The state’s floating casinos could move onto land and have thousands of new slot machines and table games under legislation passed by a House committee Wednesday.

Senate Bill 316 would allow the boats to move 1,200 feet ashore from their current location on water and replace the current cap of 30,000 square feet of gambling space with a cap instead of 2,365 gaming positions. A gaming position is essentially a seat at a slot machine or table game.

State Sen. Ronnie Johns, R-Lake Charles, told members of the House Criminal Justice committee that his Senate Bill 316 does not represent an expansion in gambling – a key litmus test for lawmakers – even though State Police figures not presented to the committee show that SB316 would allow the state’s 15 boats to have up to 67 percent more seats for slots and table games under the new cap.

The boats had a total of 21,223 positions, according to the most recent figures from State Police, in December. Under the new cap of 2,365 positions per boat in SB316, the 15 boats could have up to 35,475 positions, a 67 percent increase.

Johns said SB316 did not expand gambling because it would not increase the number of boats (limited to 15) nor their gambling space.

SB316 moves to the House floor for consideration. If it passes intact, it would become law. Gov. John Bel Edwards has said he supports the legislation.

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John pitched his bill as a way to promote economic development in Louisiana by encouraging the boats to build full-scale resorts on land, as the Golden Nugget and L’Auberge have done already in Lake Charles through an artful reading of the current law that allowed them to build casinos on floating barges next to waterways.

Allowing the boats to operate on land and have a cap on their gaming positions, not their square feet, were recommendations of a task force chaired by Johns and Ronnie Jones, the chairman of the Louisiana Gaming Control Board.

Johns noted that owners of the casino boats wanted an even higher cap on gaming positions and the right to offer other forms of gambling.

Johns said SB316 contains the cap of 2,365 gaming positions because that is 10 percent higher than the biggest number of gaming positions at any boat, the Golden Nugget, which has 2,152 positions. Johns told the committee members that he didn’t consider the 10 percent increase to be an expansion because different casinos count positions differently.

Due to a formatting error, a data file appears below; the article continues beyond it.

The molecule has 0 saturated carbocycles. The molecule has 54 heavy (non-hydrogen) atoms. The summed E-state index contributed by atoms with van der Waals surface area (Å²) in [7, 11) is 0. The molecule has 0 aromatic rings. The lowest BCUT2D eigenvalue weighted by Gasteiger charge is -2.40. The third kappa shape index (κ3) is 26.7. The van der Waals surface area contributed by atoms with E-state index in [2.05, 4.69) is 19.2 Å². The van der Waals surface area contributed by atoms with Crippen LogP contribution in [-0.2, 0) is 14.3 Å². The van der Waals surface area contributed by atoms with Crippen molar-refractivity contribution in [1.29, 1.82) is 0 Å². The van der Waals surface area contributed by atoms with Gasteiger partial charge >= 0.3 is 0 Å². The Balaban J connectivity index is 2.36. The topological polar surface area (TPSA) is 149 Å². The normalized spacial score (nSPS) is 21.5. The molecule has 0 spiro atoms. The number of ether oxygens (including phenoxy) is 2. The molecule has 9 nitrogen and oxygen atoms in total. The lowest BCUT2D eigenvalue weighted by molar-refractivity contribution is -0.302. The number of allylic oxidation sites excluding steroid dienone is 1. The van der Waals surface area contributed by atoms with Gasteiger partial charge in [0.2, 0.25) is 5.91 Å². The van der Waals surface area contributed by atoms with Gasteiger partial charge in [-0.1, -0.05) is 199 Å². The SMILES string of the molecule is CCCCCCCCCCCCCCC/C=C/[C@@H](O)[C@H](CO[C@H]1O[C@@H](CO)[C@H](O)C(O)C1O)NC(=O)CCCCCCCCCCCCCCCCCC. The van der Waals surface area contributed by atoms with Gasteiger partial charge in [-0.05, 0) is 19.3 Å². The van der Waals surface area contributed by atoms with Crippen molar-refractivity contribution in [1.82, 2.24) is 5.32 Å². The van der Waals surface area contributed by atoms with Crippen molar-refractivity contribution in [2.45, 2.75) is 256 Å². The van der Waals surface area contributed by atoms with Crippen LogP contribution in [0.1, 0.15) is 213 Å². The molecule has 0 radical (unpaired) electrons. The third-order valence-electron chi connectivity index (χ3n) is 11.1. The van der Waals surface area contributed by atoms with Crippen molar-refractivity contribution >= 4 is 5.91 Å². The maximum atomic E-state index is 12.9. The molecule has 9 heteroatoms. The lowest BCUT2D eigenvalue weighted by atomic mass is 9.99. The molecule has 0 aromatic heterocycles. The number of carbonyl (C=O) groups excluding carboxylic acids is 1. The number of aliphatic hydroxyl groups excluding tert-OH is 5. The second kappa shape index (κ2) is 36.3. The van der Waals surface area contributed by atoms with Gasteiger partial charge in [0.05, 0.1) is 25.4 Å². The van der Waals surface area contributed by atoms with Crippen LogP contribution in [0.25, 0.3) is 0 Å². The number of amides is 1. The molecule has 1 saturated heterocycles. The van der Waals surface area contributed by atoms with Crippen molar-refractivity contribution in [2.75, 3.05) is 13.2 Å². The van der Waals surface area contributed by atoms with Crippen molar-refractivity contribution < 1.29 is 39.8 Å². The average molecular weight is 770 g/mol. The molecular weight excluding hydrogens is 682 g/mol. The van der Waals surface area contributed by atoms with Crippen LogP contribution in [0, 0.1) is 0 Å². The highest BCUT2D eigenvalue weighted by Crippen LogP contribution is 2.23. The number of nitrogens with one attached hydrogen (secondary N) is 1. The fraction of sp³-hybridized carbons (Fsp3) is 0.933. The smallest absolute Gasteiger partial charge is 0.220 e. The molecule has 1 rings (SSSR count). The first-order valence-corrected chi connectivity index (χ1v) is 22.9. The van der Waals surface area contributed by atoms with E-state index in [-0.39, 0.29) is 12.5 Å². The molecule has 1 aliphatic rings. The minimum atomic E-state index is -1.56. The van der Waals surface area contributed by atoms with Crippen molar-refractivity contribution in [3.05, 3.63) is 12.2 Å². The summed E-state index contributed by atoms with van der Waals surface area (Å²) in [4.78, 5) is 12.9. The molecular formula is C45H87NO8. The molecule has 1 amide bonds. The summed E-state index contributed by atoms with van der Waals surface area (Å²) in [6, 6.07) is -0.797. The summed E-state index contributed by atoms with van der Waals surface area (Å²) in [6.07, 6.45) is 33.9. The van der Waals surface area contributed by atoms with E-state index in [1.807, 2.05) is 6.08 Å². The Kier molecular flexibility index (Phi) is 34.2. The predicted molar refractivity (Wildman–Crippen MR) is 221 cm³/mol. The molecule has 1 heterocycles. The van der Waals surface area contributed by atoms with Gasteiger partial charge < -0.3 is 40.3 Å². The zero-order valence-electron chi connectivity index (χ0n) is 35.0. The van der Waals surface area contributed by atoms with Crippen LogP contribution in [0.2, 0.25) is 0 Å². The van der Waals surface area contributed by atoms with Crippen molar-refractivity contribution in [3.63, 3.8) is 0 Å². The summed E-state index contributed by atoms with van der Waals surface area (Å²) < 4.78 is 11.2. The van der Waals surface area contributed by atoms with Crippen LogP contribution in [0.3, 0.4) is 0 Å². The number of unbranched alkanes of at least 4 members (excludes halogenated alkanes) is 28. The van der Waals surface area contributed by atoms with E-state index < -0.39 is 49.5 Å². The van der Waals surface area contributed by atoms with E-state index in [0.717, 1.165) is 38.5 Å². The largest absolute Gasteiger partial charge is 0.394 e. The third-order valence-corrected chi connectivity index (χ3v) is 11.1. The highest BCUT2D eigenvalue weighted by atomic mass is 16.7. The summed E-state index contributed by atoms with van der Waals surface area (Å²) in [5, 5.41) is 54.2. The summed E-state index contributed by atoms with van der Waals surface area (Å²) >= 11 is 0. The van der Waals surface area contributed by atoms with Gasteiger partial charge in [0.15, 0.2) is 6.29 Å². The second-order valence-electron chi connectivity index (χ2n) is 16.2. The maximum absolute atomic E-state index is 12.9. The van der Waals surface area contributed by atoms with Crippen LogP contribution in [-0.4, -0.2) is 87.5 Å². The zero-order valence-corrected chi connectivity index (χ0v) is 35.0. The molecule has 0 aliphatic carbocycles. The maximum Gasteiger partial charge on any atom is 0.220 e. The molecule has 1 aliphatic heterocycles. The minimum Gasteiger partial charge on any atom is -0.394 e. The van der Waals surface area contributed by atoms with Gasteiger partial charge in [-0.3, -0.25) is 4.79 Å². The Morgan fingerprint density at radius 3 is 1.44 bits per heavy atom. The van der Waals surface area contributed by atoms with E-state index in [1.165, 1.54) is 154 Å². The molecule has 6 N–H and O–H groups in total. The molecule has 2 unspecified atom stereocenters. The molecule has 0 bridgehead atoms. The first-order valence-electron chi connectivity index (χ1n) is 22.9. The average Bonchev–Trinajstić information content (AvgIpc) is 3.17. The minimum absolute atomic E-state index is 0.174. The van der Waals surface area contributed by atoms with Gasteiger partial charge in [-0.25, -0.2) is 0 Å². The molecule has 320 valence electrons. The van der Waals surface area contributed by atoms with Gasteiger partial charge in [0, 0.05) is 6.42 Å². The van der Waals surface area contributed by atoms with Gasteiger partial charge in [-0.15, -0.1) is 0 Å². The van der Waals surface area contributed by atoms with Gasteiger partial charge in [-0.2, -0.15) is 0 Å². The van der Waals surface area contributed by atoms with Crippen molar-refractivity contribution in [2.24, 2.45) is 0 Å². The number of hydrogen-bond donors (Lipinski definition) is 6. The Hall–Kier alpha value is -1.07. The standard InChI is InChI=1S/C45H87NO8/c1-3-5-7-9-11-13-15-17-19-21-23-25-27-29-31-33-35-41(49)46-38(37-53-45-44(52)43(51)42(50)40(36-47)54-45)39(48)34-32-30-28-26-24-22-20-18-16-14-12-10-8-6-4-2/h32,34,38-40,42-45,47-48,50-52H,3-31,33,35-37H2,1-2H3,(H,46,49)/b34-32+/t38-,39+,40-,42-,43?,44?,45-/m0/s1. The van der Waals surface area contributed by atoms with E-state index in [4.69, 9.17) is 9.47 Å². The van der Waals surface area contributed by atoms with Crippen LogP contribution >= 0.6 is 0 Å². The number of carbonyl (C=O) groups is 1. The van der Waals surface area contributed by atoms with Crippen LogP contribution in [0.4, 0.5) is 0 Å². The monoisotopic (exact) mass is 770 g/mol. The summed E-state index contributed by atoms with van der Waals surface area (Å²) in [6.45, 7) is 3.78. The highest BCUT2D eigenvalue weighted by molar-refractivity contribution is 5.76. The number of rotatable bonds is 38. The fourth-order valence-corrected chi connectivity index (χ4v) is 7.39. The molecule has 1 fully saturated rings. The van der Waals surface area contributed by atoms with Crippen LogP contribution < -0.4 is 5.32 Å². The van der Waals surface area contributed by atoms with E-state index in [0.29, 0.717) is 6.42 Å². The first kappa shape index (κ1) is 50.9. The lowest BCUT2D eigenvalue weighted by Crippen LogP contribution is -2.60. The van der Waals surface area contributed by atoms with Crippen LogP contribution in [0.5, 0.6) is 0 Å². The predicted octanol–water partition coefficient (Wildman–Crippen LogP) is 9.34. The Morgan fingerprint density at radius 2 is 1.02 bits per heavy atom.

Johns also noted that the boats operate under no cap on gaming positions today (because of the 30,000 square foot limit) and could add positions today by replacing their current machines with smaller ones.

But he also told the committee members several times that the boat owners want to switch to a cap on gaming positions because they have been offering their customers bigger and bigger machines that take up more space.

Johns’ logic won the vote of state Rep. Stephen Dwight, R-Lake Charles, who noted that the legislation would eliminate the need for the 15 floating casinos to have paddlewheels – a leftover from the original 1991 law that called for the boats to cruise on lakes and rivers.

“I don’t see this as an expansion of gaming,” Dwight said. “I see this as a modernization.”

State Rep. Barbara Norton, D-Shreveport, also said she didn’t see SB316 as expanding gambling.

Gene Mills, president of Louisiana Family Forum, did not share that view. He told the committee members that the new cap will inevitably lead to more gambling, which he said by definition is an expansion. He also said the move to land would serve to deregulate the industry, which Mills also counts as an expansion.

“Expansion is defined by more than just the number of licenses or boats,” Mills said.

State Rep. Tony Bacala, R-Prairieville, expressed concern that allowing the boats to move 1,200 feet from their berth site – equivalent to four football fields – was too much. He voted against the bill.

State Rep. Sherman Mack, R-Albany, who chairs the committee, won Johns’ promise that he would not agree to amend a controversial measure onto his bill on the House floor. Senate Bill 417 would allow a riverboat casino in Bossier Parish to move to Tangipahoa Parish. SB417 failed to pass the Senate. An identical measure, House Bill 438, did not win approval before the Criminal Justice Committee, in part because Mack opposed it.

The committee approved Johns' bill on a 10-4 vote.

Follow Tyler Bridges on Twitter, @tegbridges.